Two SEALs find themselves pinned down by bad guys with AKs. Keep in mind, this is a small room in a building with the AKs blazing away at full auto.
The two SEALs stop to have a nice conversation about movie plot points as bad guys fire at them from just a few feet away.
Nothing like some quick exposition in the middle of a firefight. Once their conversation is over, they decide to kill the bad guys and wrap things up.
The action has a lot of potential and is most certainly the film’s highlight. However, I don’t see the action redeeming the poor story and plot.
Here are a few other films that feature excellent firearms handling that didn’t make the list. These weren’t necessarily better or worse films; it would have just become repetitive to list many of these.
- Blackhawk Down: Nothing else needs to best said.
- Act of Valor: Using real SEALs, and SWCC guys is kind of cheating
- Unforgiven: The scene where Munny tries to shoot a can after years of not firing a handgun is an excellent representation of how skill deteriorates.
- Blood Diamond: Excellent gun handling from the trained professionals, including reloads, shooting positions, and well-aimed shots. Child soldiers and rebels handle their guns in the exact unsafe and inaccurate manner you’d expect from conscripts.
- Ronin: Excellent constant use of firearm sights and well-aimed fire. De Niro running a SAW, firing short bursts is quite nice to see, even if it’s from the hip.
Hall of Shame: Bad Gun Scenes
I could easily write an entire article on how and where Hollywood got it wrong.
Instead, I want to point to just a few mess-ups and mistakes that I find kinda funny.
If you’re new to guns these can be fun to look for. But if you’re an old hand with a firearm, they can start to grind your gears.
I’m not sure if Commando is supposed to be a satire of 80s action movies or just a director’s cocaine dreams.
Either way, it’s full of great one-liners and silly action scenes, none better than the final shootout.
It encompasses everything great about 80s action movies in a roughly 3-minute action scene in which Arnold Schwarzenegger lays down the hate with a variety of weapons.
His character, John Matrix, starts with a Valmet M78/83 RPK-like machine gun, firing from the hip.
Yet every bullet seems to strike where he needs it. He faces down an army of men wielding M16s and kills dozens of them.
When he gets to the 870, he’s blowing men off their feet and hitting two men with one shotgun blast.
Heck, the movie gets even better when he’s out of guns and reverts to saw blades and pitchforks.
Commando goes so far into the bad territory it loops around and becomes good again. I could easily write an entire article on how and where Hollywood got it wrong.
2. American History X
A tragic and great film has a few very brutal scenes.
One involves the main character wielding a Ruger P94. This gun holds 10 rounds, but the main character discharges it 24 times without reloading.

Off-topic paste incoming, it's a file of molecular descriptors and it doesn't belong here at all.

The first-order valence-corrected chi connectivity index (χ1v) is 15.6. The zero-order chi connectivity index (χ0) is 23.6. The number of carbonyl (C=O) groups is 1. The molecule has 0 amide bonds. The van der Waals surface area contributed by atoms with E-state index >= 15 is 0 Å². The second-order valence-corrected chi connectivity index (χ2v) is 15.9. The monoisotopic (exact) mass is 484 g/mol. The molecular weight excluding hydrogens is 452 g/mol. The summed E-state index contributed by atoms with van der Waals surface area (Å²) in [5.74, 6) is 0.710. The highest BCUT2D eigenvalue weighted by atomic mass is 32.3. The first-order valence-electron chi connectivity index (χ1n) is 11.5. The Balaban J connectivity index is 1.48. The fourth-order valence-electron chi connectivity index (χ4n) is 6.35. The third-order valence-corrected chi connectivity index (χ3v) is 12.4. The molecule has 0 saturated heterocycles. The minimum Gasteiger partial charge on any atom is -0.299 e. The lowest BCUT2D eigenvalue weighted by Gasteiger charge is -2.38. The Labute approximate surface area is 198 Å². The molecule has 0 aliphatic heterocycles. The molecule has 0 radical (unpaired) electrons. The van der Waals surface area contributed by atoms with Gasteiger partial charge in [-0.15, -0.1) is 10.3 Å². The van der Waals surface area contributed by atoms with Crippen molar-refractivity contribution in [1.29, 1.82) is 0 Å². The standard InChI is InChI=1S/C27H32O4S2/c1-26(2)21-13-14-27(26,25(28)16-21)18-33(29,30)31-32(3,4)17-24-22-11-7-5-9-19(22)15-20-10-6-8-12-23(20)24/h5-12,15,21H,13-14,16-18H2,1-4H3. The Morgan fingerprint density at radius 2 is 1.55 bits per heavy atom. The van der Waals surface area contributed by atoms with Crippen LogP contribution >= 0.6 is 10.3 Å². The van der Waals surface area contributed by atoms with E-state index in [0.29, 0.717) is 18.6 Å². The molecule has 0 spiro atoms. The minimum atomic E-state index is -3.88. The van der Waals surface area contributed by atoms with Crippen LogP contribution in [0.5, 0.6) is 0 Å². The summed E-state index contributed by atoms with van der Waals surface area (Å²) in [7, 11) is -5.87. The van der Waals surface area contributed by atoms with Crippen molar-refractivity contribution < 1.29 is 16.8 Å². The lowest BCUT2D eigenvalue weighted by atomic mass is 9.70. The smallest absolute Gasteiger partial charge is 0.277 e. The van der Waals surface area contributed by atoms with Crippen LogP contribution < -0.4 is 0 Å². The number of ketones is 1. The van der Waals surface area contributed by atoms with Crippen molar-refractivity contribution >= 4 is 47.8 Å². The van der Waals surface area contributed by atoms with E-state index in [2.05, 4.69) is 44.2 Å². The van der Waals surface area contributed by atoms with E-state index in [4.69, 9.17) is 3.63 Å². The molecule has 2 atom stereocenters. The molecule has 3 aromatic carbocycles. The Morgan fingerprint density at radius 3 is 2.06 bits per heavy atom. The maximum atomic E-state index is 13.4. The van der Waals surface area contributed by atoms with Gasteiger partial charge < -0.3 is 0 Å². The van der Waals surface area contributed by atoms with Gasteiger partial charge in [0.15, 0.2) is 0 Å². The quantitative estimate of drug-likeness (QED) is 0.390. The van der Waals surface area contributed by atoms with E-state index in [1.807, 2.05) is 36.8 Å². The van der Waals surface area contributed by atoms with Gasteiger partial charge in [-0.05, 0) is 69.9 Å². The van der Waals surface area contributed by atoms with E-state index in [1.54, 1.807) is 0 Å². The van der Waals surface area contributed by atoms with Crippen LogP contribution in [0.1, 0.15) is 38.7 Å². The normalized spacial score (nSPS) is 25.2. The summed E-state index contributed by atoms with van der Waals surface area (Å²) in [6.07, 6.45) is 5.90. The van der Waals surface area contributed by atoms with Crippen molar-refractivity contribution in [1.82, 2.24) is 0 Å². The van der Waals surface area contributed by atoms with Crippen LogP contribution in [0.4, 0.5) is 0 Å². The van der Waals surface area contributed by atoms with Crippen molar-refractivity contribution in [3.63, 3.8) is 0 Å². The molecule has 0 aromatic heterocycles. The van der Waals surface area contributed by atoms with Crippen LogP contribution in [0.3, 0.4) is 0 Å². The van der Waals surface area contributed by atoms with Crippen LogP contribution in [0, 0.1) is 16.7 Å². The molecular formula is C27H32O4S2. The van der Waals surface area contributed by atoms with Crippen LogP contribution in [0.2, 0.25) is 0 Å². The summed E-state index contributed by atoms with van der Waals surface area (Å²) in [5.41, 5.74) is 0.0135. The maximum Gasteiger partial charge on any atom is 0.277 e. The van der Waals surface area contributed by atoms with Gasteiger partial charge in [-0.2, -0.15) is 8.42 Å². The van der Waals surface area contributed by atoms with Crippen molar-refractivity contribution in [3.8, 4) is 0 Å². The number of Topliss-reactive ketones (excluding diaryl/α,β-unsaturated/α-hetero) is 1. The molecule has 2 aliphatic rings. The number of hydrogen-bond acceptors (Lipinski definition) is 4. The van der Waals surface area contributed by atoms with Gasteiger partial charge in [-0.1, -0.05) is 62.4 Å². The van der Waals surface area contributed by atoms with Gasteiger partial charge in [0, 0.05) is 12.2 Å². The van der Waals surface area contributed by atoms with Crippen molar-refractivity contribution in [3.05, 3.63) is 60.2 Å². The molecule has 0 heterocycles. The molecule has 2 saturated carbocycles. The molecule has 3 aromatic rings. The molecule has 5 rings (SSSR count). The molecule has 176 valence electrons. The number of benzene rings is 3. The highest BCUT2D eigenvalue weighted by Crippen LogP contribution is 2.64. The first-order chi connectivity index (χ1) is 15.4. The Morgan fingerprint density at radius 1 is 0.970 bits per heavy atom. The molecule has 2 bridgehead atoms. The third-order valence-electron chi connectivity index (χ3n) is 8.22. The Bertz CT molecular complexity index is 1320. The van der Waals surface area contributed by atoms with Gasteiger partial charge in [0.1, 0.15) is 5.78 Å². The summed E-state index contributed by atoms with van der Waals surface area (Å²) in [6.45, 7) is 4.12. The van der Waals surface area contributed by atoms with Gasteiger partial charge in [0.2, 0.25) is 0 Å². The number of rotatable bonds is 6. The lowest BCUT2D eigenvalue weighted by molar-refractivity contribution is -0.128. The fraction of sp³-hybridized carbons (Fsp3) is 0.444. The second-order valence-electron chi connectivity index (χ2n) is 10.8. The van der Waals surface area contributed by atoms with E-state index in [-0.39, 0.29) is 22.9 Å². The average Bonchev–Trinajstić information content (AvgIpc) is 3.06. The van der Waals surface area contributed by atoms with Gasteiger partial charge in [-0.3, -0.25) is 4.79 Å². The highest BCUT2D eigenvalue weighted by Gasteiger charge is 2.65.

Honorable Mention: Bruce Willis in Last Man Standing...the bullets keep coming.
Hammers mysteriously appearing on striker-fired guns like Glocks (and/or the sound of a hammer cock with a striker-fired pistol) is an ole school Hollywood goof.
(Find out why that’s weird in our Single Action vs. Double Action vs. Striker Fired article.)
In Marvel’s Ant-Man, a stream of ants clogs the magically appearing hammer on a Glock.
Honorable Mention: Though not a movie, Sons of Anarchy seems to do this every time a Glock is in a scene.
Kyle Reese pumps his shotgun three different times without ever firing a shot in The Terminator — when he cuts the barrel off (which makes sense), when he wakes up, and when he starts shooting in the club.
Honorable Mention: Natural Born Killers has shotguns being pumped numerous times without a shot fired.
4. Open Range
The idea that a gunshot can send you flying off your feet is a ridiculous one.
Physics says if a bullet can throw a person, it will also throw the shooter.
The movie has a great shootout plagued by Robert Duval sending guys flying 3-feet from shotgun blasts.
Honorable Mention: Running Scared has an awesome firefight at the beginning that loses any sense of realism when one of the victims is thrown several feet by a shotgun.
The balancing act between action and drama and realism with guns in movies will always be a tedious one.
Certainly, filmmakers wise enough to invest in actual firearms training for their actors will always produce more accurate films.
Luckily, it seems more studios and actors are taking realistic gunplay more seriously, which is nice to see as an avid gun owner.
What are your fave gun scenes from movies? Are there films you think illustrate great gun handling? Let us know in the comments below. If you’re a cinephile, check out the Top 10 Famous Movie Guns, Best Survival Movies, and Famous Western Movie Guns.